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Why Thai crisis won't hurt the rest of Southeast Asia

Thai soldiers patrol near government buildings on May 23, 2014 in Bangkok, Thailand.
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Political instability in Thailand has dented the economy, but the risk of contagion to the rest of the region should be minimal with some countries even standing to benefit, analysts told CNBC.

Last week, Thailand's army chief General Prayuth Chan-ocha declared the military had seized power in a coup, following more than seven months of political protests and two days of martial law. Thailand's economy escaped previous bouts of turmoil relatively unscathed, but this time first quarter gross domestic product contracted a much-larger-than-expected 2.1 percent on quarter, prompting many economists to cut their 2014 growth forecasts.

Thailand's equity market has held up well, however. While stocks fell nearly 19 percent from late October (when protests started) to early January, they have since recovered 15 percent.

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"The negative economic impact of Thailand's political crisis should stay contained within the country," said Krystal Tan, Asia economist at Capital Economics.

"Investors recognize that Thailand's political instability is an isolated case and that most countries in the region have robust external finances, which should further limit the risk of contagion, " she added.

While foreign capital has been flowing out of Thailand since November, flows into its ASEAN peers have remained positive, said Tan.

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"Similarly, Emerging Asia's average stock market performance has been better than other emerging regions since November, even as Thailand's equity market struggled," she added.

But other analysts told CNBC that Southeast Asian economies could take a hit from Thailand's crisis.

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"It has had a negative impact on tourism to the region, as Asia is sold as a package so if there is trouble in one country it affects the perception of the whole region," said Hak Bin Chua, Asean economist at Bank of America Merrill Lynch.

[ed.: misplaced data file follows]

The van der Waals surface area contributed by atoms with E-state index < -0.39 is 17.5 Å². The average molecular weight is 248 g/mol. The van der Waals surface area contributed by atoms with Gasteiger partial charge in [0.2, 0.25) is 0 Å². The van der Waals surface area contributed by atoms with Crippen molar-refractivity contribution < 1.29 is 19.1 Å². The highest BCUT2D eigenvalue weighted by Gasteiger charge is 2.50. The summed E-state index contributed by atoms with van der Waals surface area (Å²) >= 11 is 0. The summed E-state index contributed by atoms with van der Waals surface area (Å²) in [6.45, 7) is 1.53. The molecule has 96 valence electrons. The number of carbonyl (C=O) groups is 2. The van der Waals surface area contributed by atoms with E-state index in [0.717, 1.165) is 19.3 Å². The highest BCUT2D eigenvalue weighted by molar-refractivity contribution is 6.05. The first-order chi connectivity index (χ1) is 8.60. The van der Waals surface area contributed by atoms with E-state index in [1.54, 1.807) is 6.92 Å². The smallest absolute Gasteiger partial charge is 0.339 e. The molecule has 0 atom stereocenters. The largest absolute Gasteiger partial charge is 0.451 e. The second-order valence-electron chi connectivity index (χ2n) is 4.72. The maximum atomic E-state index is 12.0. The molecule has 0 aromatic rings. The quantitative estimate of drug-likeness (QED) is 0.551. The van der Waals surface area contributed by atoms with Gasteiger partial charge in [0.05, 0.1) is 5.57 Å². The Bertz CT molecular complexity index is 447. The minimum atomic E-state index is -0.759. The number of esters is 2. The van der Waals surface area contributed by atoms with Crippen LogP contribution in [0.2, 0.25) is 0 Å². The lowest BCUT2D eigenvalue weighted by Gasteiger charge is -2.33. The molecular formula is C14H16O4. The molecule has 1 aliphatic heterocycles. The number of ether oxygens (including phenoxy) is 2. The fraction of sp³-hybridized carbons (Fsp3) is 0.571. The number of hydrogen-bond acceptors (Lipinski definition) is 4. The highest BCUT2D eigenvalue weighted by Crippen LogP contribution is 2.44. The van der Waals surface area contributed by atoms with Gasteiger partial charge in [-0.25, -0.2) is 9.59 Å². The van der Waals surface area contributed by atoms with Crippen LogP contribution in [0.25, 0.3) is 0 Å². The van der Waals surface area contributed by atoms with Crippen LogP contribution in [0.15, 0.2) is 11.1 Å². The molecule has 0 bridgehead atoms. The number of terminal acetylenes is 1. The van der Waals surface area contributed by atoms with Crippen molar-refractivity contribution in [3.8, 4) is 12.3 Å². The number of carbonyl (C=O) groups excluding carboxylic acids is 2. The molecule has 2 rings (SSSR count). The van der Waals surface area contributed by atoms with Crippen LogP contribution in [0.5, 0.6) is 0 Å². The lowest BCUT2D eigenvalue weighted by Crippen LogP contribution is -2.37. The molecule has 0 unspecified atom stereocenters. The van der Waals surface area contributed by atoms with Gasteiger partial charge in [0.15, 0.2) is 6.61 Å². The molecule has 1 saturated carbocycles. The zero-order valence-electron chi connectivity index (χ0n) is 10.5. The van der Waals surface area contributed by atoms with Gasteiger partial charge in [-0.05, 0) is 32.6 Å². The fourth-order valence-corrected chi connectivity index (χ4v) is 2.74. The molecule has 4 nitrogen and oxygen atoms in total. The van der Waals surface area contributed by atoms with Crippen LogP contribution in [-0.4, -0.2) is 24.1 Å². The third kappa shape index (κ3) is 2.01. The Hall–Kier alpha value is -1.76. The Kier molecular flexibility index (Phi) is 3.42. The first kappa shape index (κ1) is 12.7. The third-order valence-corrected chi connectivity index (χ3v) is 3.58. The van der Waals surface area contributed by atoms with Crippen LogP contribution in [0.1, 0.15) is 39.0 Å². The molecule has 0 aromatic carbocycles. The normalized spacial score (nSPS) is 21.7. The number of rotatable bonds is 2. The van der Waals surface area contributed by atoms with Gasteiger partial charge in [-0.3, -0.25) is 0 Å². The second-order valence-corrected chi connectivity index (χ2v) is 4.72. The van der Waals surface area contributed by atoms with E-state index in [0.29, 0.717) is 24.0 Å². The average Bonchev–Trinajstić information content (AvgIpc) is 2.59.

Chua added that financial hubs like Singapore, which manage regional investment flows, could also be negatively impacted as foreign direct investment and portfolio flows into Thailand drop.

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However, Capital Economics' Tan noted that losses from Thailand's political turbulence could benefit neighboring economies through tourism revenue and fresh foreign direct investment as people readjust investment and travel plans.

Tan highlighted Vietnam and Malaysia as countries that could see increased tourism, while Indonesia and the Philippines could make attractive investment alternatives given recent improvements in their economic fundamentals.

Furthermore, foreign companies could start re-thinking their long-term commitments to Thailand, Capital Economics said, citing Japanese automaker Honda's recent production cut at its Thai unit and the delayed start-up of its new $530 million plant, as examples.

Read MoreCoup may bring relief to corporate Thailand

Bank of America's Chua told CNBC that reports of companies shifting electronics production out of Thailand into more stable countries like Malaysia were emerging.

Vishnu Varathan, market economist at Mizuho Corporate bank, said investors are considering relocating their manufacturing bases to the greater Mekong region, including the likes of Myanmar, Laos and Cambodia in the long term, while in the short term countries like Vietnam and the Philippines, where infrastructure is already established, are more likely destinations.